the Virginia gazette

    The Virginia Gazette also reported the incident on 23 December 1773.

"The following inhuman affair we are assured, from good authority, was transacted on the frontiers of Fincastle about the latter end of September last:-- Captain William Russell, with several families, and upward of thirty men, set out with an intention to reconnoitre (sic) the country, towards the Ohio, and settle in the limits of the expected new government.  A few days after they set out, unluckily the party was separated into three detachments; the main body in the front, with the women and children, and their cattle and baggage; in the center, Captain Russell's son, with five white men and two Negroes; who, the fatal night before the murder, encamped a few miles short of the front.  In the morning, about daybreak, while asleep in the camp, they were fired upon by a party of Indians, who killed young Mr. Russell, and four other white men, and one Negro.  Captain Russell, shortly after bringing up the rear, unexpectedly came on the corps of his son, which was mangled in an inhuman manner; and there was left in him a dart arrow, and a war club was left beside him.  After this unexpected assault, the party, upon getting intelligence, returned to the inhabitants.  It appeared afterwards that the Indians had pursued young Russell's party some considerable distance the day before, and, upon overtaking them, took that defenseless opportunity to perpetuate their barbarity."


the Virginia magazine of history and biography

    An article in the Virginia Magazine of History and Biography, entitled "The British Indian Department and Dunmore's War," mentions the attack.  This transcript is from page 41 of volume 74 printed in 1966.

" . . . Early in 1774 delegates from the Mingo and Delaware conferred with emissaries of the Overhill Cherokee on the Scioto River on measures to be taken in the face of aggression by the whites.  Intertribal war was to cease and a united front presented to the common enemy.  A mission of young Cherokee warriors led by The Raven of Chote was sent northward to negotiate peace among the different tribes, and particularly to resolve the long standing feud with the six nations.  It was singularly ominous for white-Indian relations that the Overhill Cherokee and the Shawnee played leading roles in the negotiations, for these tribes were to be directly involved in two incidents which touched off Dunmore's War.  Both of these incidents developed from attempts by whites to penetrate to Kentucky both by the Ohio River route and overland from the Holston River settlements of southwestern Virginia through the Cumberland Gap.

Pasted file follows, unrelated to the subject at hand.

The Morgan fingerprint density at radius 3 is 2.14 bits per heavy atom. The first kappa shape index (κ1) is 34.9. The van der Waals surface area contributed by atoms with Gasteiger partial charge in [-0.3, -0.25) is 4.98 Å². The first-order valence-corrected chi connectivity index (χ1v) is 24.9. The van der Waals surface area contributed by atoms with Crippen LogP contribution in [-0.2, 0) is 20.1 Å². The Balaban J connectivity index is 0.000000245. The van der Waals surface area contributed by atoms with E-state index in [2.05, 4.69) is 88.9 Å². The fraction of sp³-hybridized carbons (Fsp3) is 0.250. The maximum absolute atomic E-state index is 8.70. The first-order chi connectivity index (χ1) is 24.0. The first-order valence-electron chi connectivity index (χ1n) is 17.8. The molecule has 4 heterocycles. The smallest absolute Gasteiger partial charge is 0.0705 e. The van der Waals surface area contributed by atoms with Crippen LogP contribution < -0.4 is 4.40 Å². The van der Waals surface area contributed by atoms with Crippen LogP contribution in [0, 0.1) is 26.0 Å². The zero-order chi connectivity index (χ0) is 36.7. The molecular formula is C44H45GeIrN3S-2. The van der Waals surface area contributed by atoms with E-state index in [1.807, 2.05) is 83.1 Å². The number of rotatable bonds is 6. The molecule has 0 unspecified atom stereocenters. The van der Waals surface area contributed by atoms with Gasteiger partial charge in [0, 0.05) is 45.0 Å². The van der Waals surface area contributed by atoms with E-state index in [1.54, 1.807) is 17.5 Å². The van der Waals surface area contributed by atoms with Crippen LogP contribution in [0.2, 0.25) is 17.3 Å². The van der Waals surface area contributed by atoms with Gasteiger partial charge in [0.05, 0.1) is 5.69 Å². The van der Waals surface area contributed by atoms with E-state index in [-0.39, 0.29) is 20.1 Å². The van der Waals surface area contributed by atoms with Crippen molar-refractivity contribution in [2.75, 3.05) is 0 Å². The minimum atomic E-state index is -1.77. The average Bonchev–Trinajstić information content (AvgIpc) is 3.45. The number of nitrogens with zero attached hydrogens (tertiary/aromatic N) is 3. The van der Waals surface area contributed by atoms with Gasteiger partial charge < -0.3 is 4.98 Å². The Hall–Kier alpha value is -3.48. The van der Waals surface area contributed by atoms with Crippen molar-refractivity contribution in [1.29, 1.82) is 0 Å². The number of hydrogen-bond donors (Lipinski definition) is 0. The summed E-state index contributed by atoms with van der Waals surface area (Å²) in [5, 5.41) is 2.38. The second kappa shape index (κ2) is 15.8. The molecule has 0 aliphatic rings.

In the fall of 1773, Colonel William Russell from the Holston settlements and Daniel Boone from the Yadkin Valley of North Carolina with their families undertook to lead the vanguard of the movement by land to Kentucky.  A party of Indians attacked them in Powell's Valley, however, and drove them back to Virginia where they spent the winter.  In the fight, Henry Russell, James Boone, Samuel Drake and three others lost their lives at the hands of this Indian party numbering fifteen Delaware from Darby's Town, a village lying on the Scioto River.  The band, evidently returning north along the Virginia frontier from a mission to the Overhill Cherokee towns, included two Cherokee and two Shawnee interpreters.  Such episodes were not too uncommon when whites and Indians met beyond the frontier, but this brush seemed particularly significant for some forty Virginia families settled on the Watauga River fifty miles into the Indian country. . ."


the thomas gage collection

    The footnotes included in the previous article mention two depositions from the Thomas Gage papers.  One by Isaac Thomas, a trader to the Cherokee, and Thomas Sharp, a settler in William Russell's company.   The Thomas Gage collection is held in the William L. Clements Library at the University of Michigan. I would like to thank the staff of the Clements Library for providing copies of these depositions.  

    Thomas Gage (1721-1787) was a British General credited with giving the order that started the first battle of the American Revolutionary War.  Gage entered the British Army in 1741, came to America with General Edward Braddock in 1755, and participated in the fighting near Fort Duquesne during the French and Indian War.  He was governor of Montreal in 1760 and of the province of Massachusetts in 1774.  Gage was also in charge of the British Department of Indian Affairs.  The Thomas Gage Collection contains letters, reports, depositions and other documents relating to that department.